"The State of Israel must not contribute to a husband's violence against his wife by giving him ‘weapons’ in the form of a refusal to arrange for her status. […]  The State of Israel must not collaborate with violence by demanding the wife to meet conditions which are beyond her control, and are simply a new rendition of her husband's violence against her.", wrote HaMoked in its request to the Interior Ministry.
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HaMoked requested the inter-ministerial committee on humanitarian affairs, to legalize the status of a Jordanian citizen, who has been living in Jerusalem since 2000, and that of her youngest daughter. Their case is one of severe of domestic violence. The husband's refusal to arrange his wife's status in Israel forms a part of his abusive treatment of her, as is his refusal to register their daughter in the population registry.
 
The woman moved to Jerusalem after her marriage to the man, an East Jerusalem resident. The couple had three children, but only two of them were registered as Israeli residents. The youngest daughter, who suffers from a severe congenital disorder and requires frequent medical treatments, has been left without legal status because her father refuses to register her as a resident out of vindictiveness against her mother. The woman now lives in Israel without legal status – as a result of her husband's refusal to apply to the Interior Ministry for family unification – and is also without any official identification document, because her father-in-law, acting for her husband, keeps all of her documents in his possession. 

For years she had suffered from her husband's abuse and beatings, as did her children, until a particularly vicious incident in October 2010, when she was beaten and injured by both her husband and her father-in-law. Only then did she pluck up the courage to file a police complaint against the husband. Aided by the local social services bureau, she and her children were referred to a shelter for battered women, where they remained for 6 weeks, and then moved into an apartment she rented. Due to the fact that the daughter's medical condition requires her to undergo treatment every other week, she was placed in the custody of her paternal grandparents. The mother herself cannot take her child to the hospital for her treatments, nor pay for them, having no Israeli status, no identification document, and not being allowed to work. The woman agonized over her consent to place her child in the grandfather's custody, as she knew for a fact that he habitually beats the child.

The husband was arrested, and then imprisoned, continuing all the while to send her threatening messages. Despite her legal rights, the authorities did not keep her fully updated about the judicial proceedings against her husband. She was not informed of his indictment, the judgment issued in his case or of his sentence. The woman was alarmed to learn her husband's prison release date, and hastened to apply to the Family Court to issue a temporary protective order against him under the Domestic Violence Prevention Law, fearing he would continue to harm her children and herself.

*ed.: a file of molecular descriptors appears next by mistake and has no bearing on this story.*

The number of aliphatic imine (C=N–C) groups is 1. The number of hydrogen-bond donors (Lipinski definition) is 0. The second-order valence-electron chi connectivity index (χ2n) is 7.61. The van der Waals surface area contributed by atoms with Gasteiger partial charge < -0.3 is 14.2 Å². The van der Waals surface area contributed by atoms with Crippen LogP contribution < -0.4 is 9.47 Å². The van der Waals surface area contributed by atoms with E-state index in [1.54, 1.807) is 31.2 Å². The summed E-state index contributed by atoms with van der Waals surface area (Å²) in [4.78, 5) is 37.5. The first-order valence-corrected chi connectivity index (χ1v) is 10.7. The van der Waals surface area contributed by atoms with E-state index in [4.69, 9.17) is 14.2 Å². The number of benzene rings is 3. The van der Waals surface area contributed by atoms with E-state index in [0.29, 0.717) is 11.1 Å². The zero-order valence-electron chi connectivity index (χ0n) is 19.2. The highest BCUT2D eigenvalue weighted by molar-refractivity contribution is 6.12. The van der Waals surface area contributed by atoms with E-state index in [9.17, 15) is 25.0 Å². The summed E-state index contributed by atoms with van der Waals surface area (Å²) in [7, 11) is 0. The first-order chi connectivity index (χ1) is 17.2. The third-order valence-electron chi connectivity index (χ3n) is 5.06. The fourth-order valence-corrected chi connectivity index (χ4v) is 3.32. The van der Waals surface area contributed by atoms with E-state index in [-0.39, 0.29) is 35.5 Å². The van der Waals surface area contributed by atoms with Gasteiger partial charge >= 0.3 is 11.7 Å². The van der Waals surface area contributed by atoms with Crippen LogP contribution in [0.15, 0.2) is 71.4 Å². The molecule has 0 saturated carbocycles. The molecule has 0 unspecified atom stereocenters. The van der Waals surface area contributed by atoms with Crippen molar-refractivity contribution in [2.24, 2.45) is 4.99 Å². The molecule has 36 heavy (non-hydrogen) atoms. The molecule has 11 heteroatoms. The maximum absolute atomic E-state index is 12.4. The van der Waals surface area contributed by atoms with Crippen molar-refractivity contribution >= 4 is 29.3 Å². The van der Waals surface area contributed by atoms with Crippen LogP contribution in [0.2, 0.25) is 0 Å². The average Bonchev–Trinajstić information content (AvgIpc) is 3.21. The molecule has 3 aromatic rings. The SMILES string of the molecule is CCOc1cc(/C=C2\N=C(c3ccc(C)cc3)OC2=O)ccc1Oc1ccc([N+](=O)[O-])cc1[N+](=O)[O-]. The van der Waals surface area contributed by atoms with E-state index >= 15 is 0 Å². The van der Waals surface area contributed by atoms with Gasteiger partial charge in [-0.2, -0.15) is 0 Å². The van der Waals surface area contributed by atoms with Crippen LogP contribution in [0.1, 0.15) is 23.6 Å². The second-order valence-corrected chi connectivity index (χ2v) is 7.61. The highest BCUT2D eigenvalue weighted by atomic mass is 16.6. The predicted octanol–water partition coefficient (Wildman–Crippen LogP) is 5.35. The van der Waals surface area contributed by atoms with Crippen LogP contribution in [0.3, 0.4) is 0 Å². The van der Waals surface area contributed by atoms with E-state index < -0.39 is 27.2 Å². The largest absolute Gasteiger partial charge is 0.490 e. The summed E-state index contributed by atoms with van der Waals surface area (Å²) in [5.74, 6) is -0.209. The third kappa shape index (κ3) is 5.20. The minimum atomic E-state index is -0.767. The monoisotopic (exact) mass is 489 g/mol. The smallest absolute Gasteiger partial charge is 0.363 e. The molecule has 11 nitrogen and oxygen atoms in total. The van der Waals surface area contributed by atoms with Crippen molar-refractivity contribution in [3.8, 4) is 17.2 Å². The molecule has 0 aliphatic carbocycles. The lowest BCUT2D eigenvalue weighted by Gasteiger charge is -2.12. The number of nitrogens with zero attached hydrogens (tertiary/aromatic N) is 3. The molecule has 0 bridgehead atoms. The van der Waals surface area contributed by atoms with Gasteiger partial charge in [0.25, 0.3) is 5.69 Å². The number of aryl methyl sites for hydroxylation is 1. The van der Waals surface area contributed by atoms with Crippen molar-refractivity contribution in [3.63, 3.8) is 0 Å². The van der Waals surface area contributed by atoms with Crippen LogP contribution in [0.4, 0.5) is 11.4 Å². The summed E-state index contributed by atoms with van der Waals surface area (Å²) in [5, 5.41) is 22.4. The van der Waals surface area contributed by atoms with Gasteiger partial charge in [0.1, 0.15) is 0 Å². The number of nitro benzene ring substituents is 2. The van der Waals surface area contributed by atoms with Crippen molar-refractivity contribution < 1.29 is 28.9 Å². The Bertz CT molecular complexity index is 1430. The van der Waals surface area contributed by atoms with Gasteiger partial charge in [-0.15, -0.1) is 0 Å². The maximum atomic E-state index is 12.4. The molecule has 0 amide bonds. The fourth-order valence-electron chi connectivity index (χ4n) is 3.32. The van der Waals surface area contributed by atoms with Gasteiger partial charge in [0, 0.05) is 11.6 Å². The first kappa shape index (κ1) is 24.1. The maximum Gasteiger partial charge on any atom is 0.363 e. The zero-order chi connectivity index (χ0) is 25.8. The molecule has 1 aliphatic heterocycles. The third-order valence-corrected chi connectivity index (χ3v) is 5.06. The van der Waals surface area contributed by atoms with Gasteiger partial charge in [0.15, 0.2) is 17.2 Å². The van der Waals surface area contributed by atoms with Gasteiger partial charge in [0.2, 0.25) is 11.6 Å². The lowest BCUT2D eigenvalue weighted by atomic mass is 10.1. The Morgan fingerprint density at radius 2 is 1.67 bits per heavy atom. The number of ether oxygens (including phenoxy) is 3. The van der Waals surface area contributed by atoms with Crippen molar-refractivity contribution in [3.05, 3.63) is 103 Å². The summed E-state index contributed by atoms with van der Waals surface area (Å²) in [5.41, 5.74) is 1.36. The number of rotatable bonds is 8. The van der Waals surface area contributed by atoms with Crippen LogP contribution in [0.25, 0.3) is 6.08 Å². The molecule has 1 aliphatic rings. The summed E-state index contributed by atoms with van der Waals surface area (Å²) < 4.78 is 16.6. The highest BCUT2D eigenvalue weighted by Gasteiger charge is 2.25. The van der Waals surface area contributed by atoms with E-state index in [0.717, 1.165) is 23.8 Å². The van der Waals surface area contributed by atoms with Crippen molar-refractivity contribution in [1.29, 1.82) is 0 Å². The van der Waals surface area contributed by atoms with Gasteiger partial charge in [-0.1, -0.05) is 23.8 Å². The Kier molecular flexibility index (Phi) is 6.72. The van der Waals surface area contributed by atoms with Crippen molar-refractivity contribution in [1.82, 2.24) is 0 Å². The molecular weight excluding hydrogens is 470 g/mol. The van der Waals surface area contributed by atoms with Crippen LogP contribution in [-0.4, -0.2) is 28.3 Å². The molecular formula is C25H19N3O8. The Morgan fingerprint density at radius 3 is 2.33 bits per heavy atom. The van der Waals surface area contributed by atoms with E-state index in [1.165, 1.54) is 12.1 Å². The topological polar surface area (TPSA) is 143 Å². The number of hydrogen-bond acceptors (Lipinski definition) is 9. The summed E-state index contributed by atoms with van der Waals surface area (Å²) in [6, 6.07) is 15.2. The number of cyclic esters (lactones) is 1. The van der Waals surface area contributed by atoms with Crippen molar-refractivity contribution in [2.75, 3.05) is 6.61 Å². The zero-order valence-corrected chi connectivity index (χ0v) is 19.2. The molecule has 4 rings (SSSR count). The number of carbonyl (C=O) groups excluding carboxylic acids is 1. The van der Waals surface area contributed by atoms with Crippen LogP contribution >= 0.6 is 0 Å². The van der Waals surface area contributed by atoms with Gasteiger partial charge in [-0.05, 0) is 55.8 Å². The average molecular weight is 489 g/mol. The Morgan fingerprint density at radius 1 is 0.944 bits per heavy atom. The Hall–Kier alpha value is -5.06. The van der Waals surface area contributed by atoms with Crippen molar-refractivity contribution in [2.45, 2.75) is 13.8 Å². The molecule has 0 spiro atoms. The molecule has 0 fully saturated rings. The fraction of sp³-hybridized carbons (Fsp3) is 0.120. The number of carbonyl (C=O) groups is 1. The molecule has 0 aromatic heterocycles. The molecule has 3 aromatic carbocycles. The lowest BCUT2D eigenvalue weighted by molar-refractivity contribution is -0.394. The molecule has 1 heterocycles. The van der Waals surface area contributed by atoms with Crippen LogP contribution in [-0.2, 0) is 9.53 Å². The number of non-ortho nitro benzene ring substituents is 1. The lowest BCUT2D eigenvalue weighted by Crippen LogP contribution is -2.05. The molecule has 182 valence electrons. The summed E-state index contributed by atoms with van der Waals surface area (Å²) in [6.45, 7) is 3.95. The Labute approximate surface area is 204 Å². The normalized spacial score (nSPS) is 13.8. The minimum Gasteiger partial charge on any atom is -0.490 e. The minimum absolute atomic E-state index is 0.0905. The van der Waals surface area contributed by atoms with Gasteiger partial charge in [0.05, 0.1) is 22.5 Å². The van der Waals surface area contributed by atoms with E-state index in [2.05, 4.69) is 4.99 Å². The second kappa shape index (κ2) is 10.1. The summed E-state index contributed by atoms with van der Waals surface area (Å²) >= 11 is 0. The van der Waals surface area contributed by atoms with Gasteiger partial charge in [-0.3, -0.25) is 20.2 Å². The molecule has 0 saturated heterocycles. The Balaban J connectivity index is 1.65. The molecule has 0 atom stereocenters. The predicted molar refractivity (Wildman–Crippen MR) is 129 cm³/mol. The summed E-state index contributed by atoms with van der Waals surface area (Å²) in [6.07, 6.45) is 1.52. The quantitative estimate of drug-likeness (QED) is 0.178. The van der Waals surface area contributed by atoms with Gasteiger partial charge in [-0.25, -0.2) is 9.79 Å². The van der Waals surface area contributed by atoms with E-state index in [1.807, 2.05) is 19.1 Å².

Foreign spouses of Israelis are not entitled to status in Israel independently. This is the right of the Israeli spouse, who is required to apply to the Interior Ministry for family unification. When the woman's status depends on the goodwill of her abusive partner, another link is added to the chain of violence and control in the relationship. The Interior Ministry has a procedure for dealing with a termination of a graduated procedure for status of spouses due to the Israeli spouse's violence. The procedure relates to foreign women who have already entered the graduated procedure for status in Israel, and aims to allow them to receive Israeli status on their own, independently from their violent Israeli spouse.  

In this case, the woman does not meet the formal criteria of the procedure, because she had never entered the graduated procedure for family unification. However, HaMoked requests the inter-ministerial committee to acknowledge the fact that the woman meets the substantive criteria of the procedure, and that by granting her status,  the Interior Ministry's objective in adopting this procedure would be satisfied. HaMoked claims that the Interior Ministry must take into account the exceptionally difficult position of the applicant, who is a battered woman and a foreign national at the same time, and who has been isolated and denied Israeli status by her husband as part of his abuse. 

"The State of Israel must not contribute to a husband's violence against his wife by giving him ‘weapons’ in the form of a refusal to arrange for her status. […]  The State of Israel must not collaborate with violence by demanding the wife to meet conditions which are beyond her control, and are simply a new rendition of her husband's violence against her.", wrote HaMoked in its request to the Interior Ministry.